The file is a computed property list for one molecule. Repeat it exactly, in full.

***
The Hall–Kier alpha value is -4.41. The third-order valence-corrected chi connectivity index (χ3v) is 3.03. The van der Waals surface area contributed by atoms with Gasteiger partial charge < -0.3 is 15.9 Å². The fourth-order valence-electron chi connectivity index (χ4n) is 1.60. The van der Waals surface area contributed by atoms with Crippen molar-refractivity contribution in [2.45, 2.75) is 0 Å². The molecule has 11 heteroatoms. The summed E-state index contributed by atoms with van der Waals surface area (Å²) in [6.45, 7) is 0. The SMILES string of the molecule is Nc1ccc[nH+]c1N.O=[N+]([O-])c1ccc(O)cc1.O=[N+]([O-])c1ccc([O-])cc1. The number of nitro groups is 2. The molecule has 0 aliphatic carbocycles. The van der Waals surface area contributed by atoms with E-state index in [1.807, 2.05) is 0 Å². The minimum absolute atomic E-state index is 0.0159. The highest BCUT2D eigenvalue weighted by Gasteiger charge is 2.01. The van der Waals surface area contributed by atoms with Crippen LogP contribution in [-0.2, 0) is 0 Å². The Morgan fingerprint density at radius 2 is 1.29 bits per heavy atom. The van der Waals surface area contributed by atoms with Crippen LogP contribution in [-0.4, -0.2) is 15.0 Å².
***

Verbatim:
The Hall–Kier alpha value is -4.41. The third-order valence-corrected chi connectivity index (χ3v) is 3.03. The van der Waals surface area contributed by atoms with Gasteiger partial charge < -0.3 is 15.9 Å². The fourth-order valence-electron chi connectivity index (χ4n) is 1.60. The van der Waals surface area contributed by atoms with Crippen molar-refractivity contribution in [2.45, 2.75) is 0 Å². The molecule has 11 heteroatoms. The summed E-state index contributed by atoms with van der Waals surface area (Å²) in [6.45, 7) is 0. The SMILES string of the molecule is Nc1ccc[nH+]c1N.O=[N+]([O-])c1ccc(O)cc1.O=[N+]([O-])c1ccc([O-])cc1. The number of nitro groups is 2. The molecule has 0 aliphatic carbocycles. The van der Waals surface area contributed by atoms with E-state index in [1.807, 2.05) is 0 Å². The minimum absolute atomic E-state index is 0.0159. The highest BCUT2D eigenvalue weighted by Gasteiger charge is 2.01. The van der Waals surface area contributed by atoms with Crippen LogP contribution in [-0.2, 0) is 0 Å². The Morgan fingerprint density at radius 2 is 1.29 bits per heavy atom. The van der Waals surface area contributed by atoms with Crippen LogP contribution in [-0.4, -0.2) is 15.0 Å².